Talking with my sister this week, she made a comment that got me to thinking, and actually prompted me to caution her on the myriad of logical fallacies one commits when they assume that because A is true, and B is true, that A somehow causes or is tied to B. It isn’t always that clear cut, though, which is why I am writing this. My sister’s example:
She doesn’t drink soda (or pop, or coke, or whatever you call it regionally) because she cited a study that showed that people who drank soda were on average 10 pounds heavier than people that do not drink soda. Further comments by her lead me to believe that it was her understanding, based on the study, that if a person who does not drink soda started to drink soda, that they would gain, on average, about 10 pounds as a result of drinking soda. After all, doesn’t the study say exactly that?
Well, not really.
Here is why. There could be a myriad of other reasons why people who drink soda are heavier than those who don’t, and these reasons range from soda only being partially to blame, or not to blame at all. For instance, could it be possible that people who make a conscience decision eschew the consumption of soda could be less weighty simply because they, as a whole, make better dietary and health decisions in general, including but not limited to the decision to not drink soda? This decision is typically health based; soda is not good for you, so they decided to not drink it. But couldn’t this be true of other dietary intakes? If they are concerned with eating and drinking well, enough so that they eschew soda, isn’t it reasonable to think that they also make other good decisions like lowering calories and fat intake, reducing sodium, and eating less? Could the ten pound weight difference have little to do with soda, itself, and more to do with the lifestyle of people who decided to not drink soda? Could it be that a person making all of these other good dietary decisions, but still deciding to drink soda, might not gain a single pound?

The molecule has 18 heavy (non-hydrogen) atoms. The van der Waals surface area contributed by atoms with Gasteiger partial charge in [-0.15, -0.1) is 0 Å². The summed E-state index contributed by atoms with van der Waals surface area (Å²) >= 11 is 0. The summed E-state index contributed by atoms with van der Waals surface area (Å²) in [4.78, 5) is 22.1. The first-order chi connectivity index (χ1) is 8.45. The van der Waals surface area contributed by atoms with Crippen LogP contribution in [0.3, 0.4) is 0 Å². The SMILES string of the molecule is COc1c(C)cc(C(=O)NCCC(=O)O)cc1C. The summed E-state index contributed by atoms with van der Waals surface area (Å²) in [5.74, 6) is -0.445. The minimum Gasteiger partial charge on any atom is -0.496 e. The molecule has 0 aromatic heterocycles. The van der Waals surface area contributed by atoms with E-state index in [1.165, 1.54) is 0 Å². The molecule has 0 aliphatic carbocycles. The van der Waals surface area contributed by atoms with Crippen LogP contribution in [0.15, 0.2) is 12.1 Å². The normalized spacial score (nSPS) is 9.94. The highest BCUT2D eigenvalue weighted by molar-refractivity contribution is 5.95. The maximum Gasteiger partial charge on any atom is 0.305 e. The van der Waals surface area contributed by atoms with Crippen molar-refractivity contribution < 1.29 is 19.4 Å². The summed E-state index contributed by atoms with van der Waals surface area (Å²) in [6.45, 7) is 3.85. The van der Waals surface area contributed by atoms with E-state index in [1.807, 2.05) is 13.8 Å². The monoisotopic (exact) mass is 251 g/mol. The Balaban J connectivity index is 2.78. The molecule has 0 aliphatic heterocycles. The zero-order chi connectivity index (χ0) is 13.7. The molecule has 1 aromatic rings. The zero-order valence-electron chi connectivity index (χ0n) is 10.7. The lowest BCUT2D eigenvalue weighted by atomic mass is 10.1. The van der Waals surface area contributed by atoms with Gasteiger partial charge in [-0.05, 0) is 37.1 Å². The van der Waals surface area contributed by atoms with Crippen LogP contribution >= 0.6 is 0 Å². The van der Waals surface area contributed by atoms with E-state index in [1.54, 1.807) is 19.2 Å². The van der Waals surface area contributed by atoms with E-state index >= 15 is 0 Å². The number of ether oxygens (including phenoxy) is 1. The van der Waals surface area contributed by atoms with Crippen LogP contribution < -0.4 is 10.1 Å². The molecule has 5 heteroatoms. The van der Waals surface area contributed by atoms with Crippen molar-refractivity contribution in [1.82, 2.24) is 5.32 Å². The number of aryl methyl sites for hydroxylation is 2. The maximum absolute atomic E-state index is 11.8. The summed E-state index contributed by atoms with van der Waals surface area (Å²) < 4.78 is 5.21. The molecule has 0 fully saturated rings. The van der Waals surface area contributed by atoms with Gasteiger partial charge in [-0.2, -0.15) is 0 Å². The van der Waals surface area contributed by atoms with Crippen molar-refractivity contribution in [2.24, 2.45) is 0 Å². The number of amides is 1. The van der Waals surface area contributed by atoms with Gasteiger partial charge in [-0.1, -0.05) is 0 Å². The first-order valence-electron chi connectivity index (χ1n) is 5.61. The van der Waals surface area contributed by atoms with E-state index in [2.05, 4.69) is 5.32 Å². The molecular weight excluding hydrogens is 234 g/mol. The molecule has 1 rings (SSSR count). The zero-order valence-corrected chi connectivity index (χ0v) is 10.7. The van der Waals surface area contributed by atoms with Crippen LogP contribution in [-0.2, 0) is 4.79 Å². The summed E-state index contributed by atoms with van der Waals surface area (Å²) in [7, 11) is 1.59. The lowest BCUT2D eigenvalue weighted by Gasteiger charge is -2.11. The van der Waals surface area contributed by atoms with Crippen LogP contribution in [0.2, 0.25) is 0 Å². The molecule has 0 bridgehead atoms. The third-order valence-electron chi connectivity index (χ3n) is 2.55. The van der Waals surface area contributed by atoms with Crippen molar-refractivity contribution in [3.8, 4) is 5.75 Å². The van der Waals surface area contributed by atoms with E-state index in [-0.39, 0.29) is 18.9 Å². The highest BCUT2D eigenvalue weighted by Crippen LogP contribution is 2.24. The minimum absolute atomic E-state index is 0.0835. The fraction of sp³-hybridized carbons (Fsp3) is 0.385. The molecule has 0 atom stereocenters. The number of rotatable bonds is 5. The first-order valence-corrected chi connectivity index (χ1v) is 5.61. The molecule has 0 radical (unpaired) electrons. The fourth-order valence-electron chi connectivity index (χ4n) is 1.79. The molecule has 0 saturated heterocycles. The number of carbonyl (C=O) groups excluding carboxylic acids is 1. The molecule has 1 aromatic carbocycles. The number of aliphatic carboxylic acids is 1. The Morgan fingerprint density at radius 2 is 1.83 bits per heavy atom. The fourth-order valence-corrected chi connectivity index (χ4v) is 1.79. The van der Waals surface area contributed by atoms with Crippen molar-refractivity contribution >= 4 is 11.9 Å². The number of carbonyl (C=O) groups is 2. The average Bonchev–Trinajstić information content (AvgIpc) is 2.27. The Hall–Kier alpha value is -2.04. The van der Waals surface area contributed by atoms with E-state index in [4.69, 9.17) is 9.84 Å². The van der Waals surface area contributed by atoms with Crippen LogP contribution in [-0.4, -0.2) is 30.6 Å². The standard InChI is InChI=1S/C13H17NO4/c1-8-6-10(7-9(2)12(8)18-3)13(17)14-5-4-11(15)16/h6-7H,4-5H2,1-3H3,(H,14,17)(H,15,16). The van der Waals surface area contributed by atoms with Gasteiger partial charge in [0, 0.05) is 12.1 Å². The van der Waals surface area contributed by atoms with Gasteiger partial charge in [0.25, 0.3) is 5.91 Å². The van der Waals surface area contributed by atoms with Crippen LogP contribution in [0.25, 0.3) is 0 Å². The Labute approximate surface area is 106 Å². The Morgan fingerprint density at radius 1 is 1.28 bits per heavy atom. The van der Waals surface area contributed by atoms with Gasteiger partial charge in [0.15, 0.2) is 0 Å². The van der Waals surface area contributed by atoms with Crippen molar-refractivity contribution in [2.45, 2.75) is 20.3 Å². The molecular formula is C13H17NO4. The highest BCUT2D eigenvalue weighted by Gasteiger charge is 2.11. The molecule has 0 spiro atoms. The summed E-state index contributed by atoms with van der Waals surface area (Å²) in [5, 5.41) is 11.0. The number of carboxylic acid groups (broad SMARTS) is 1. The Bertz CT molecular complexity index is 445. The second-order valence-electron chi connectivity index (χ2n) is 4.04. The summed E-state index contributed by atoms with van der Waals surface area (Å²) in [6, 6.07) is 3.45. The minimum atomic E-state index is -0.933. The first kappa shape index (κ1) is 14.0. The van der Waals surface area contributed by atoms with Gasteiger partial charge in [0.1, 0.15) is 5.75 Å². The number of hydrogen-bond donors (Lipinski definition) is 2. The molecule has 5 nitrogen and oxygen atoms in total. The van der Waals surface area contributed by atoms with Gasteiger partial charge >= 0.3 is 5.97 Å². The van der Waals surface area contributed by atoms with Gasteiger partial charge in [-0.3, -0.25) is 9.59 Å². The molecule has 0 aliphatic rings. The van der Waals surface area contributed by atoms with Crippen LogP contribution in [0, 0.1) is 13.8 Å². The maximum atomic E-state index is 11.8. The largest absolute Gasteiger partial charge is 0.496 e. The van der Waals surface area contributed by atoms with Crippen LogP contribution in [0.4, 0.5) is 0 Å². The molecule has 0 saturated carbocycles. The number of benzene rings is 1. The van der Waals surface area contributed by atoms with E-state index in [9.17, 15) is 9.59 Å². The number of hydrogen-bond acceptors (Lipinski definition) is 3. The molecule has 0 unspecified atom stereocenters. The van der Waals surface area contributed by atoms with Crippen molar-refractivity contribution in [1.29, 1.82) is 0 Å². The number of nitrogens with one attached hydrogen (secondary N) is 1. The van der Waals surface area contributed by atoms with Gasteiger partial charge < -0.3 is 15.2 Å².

I saw another study recently that caused me to pause, again. The study stated that children who watch more than 3 hours of TV per day do less well on standard tests than children who do not. Again, I wonder if the headline should have read “Children Who’s Parents Ignore Them for 3 Hours Per Day Do Less Well Than Children Who’s Parents Who Interact With Them, Find Other Activities For Them, and Do Not Ignore Them.”
Start listening to these studies, and pay attention to other possibilities that could be creating the result other than the stated, studied cause. I think you’ll find that there are at least a handful of other, logical reasons for the study’s results other than the concluded outcome given by the scientists, every single time. I remember an article I read last year that was an alarmist piece about melting glaciers that read something like “plants that have not been exposed for 5,000 years are being exposed as XXX Chilean Glacier melts away because of current warming.” I read it differently. I read it more along the lines of “5,000 years ago, the planet was warm enough that this glacier had receded so far that plant life lived here, in an area that is only just now being uncovered, meaning that it is still colder now than it was 5,000 years ago.” Yawn.
Keep an open mind. Think for yourself. Stay alert. Stay focused.